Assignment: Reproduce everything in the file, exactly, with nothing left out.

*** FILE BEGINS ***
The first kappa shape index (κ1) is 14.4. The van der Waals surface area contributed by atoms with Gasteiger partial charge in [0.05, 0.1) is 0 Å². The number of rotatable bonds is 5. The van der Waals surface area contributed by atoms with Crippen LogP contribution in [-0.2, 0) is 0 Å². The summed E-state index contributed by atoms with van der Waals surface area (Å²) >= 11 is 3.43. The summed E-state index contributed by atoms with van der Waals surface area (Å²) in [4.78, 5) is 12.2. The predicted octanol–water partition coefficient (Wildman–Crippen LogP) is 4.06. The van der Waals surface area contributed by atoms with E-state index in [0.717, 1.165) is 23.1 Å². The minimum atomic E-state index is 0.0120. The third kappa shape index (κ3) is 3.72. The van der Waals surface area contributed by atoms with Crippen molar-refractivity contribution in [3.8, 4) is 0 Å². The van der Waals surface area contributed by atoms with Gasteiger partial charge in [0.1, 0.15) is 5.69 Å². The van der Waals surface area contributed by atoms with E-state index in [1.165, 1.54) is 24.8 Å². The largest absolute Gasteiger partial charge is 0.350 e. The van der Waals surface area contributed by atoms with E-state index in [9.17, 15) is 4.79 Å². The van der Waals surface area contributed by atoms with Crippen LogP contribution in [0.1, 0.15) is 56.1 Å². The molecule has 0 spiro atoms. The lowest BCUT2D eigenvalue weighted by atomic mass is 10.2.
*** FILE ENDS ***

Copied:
The first kappa shape index (κ1) is 14.4. The van der Waals surface area contributed by atoms with Gasteiger partial charge in [0.05, 0.1) is 0 Å². The number of rotatable bonds is 5. The van der Waals surface area contributed by atoms with Crippen LogP contribution in [-0.2, 0) is 0 Å². The summed E-state index contributed by atoms with van der Waals surface area (Å²) >= 11 is 3.43. The summed E-state index contributed by atoms with van der Waals surface area (Å²) in [4.78, 5) is 12.2. The predicted octanol–water partition coefficient (Wildman–Crippen LogP) is 4.06. The van der Waals surface area contributed by atoms with E-state index in [0.717, 1.165) is 23.1 Å². The minimum atomic E-state index is 0.0120. The third kappa shape index (κ3) is 3.72. The van der Waals surface area contributed by atoms with Crippen molar-refractivity contribution in [3.8, 4) is 0 Å². The van der Waals surface area contributed by atoms with Gasteiger partial charge in [0.1, 0.15) is 5.69 Å². The van der Waals surface area contributed by atoms with E-state index in [1.165, 1.54) is 24.8 Å². The largest absolute Gasteiger partial charge is 0.350 e. The van der Waals surface area contributed by atoms with E-state index in [9.17, 15) is 4.79 Å². The van der Waals surface area contributed by atoms with Crippen LogP contribution in [0.1, 0.15) is 56.1 Å². The molecule has 0 spiro atoms. The lowest BCUT2D eigenvalue weighted by atomic mass is 10.2.